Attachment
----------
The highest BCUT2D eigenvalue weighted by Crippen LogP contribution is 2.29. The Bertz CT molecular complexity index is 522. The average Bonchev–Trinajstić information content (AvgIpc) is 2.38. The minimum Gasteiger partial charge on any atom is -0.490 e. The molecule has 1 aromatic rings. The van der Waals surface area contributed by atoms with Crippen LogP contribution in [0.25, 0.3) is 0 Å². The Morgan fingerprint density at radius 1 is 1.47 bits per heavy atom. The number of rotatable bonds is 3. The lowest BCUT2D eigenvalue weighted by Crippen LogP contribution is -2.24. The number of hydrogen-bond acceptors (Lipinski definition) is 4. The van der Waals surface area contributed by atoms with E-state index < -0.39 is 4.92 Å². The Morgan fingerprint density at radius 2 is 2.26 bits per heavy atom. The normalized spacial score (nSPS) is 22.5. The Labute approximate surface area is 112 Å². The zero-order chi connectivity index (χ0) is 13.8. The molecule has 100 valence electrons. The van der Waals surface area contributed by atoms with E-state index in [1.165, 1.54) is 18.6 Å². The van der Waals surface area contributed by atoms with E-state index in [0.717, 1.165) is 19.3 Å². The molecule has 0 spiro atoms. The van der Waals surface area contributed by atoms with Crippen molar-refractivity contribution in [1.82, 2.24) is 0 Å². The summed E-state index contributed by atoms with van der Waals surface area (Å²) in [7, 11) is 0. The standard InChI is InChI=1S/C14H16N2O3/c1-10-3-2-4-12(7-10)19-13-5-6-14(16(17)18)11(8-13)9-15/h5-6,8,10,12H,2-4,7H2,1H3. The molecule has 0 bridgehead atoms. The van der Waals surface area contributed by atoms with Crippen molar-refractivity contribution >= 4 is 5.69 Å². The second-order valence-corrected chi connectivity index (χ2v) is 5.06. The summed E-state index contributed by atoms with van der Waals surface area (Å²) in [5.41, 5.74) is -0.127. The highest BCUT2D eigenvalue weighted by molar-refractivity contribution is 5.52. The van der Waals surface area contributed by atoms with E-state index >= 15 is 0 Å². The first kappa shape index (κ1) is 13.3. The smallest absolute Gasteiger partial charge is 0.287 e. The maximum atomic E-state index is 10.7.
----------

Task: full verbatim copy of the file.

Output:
The highest BCUT2D eigenvalue weighted by Crippen LogP contribution is 2.29. The Bertz CT molecular complexity index is 522. The average Bonchev–Trinajstić information content (AvgIpc) is 2.38. The minimum Gasteiger partial charge on any atom is -0.490 e. The molecule has 1 aromatic rings. The van der Waals surface area contributed by atoms with Crippen LogP contribution in [0.25, 0.3) is 0 Å². The Morgan fingerprint density at radius 1 is 1.47 bits per heavy atom. The number of rotatable bonds is 3. The lowest BCUT2D eigenvalue weighted by Crippen LogP contribution is -2.24. The number of hydrogen-bond acceptors (Lipinski definition) is 4. The van der Waals surface area contributed by atoms with E-state index < -0.39 is 4.92 Å². The Morgan fingerprint density at radius 2 is 2.26 bits per heavy atom. The normalized spacial score (nSPS) is 22.5. The Labute approximate surface area is 112 Å². The zero-order chi connectivity index (χ0) is 13.8. The molecule has 100 valence electrons. The van der Waals surface area contributed by atoms with E-state index in [1.165, 1.54) is 18.6 Å². The van der Waals surface area contributed by atoms with E-state index in [0.717, 1.165) is 19.3 Å². The molecule has 0 spiro atoms. The van der Waals surface area contributed by atoms with Crippen molar-refractivity contribution in [1.82, 2.24) is 0 Å². The summed E-state index contributed by atoms with van der Waals surface area (Å²) in [7, 11) is 0. The standard InChI is InChI=1S/C14H16N2O3/c1-10-3-2-4-12(7-10)19-13-5-6-14(16(17)18)11(8-13)9-15/h5-6,8,10,12H,2-4,7H2,1H3. The molecule has 0 bridgehead atoms. The van der Waals surface area contributed by atoms with Crippen molar-refractivity contribution >= 4 is 5.69 Å². The second-order valence-corrected chi connectivity index (χ2v) is 5.06. The summed E-state index contributed by atoms with van der Waals surface area (Å²) in [5.41, 5.74) is -0.127. The highest BCUT2D eigenvalue weighted by molar-refractivity contribution is 5.52. The van der Waals surface area contributed by atoms with E-state index >= 15 is 0 Å². The first kappa shape index (κ1) is 13.3. The smallest absolute Gasteiger partial charge is 0.287 e. The maximum atomic E-state index is 10.7.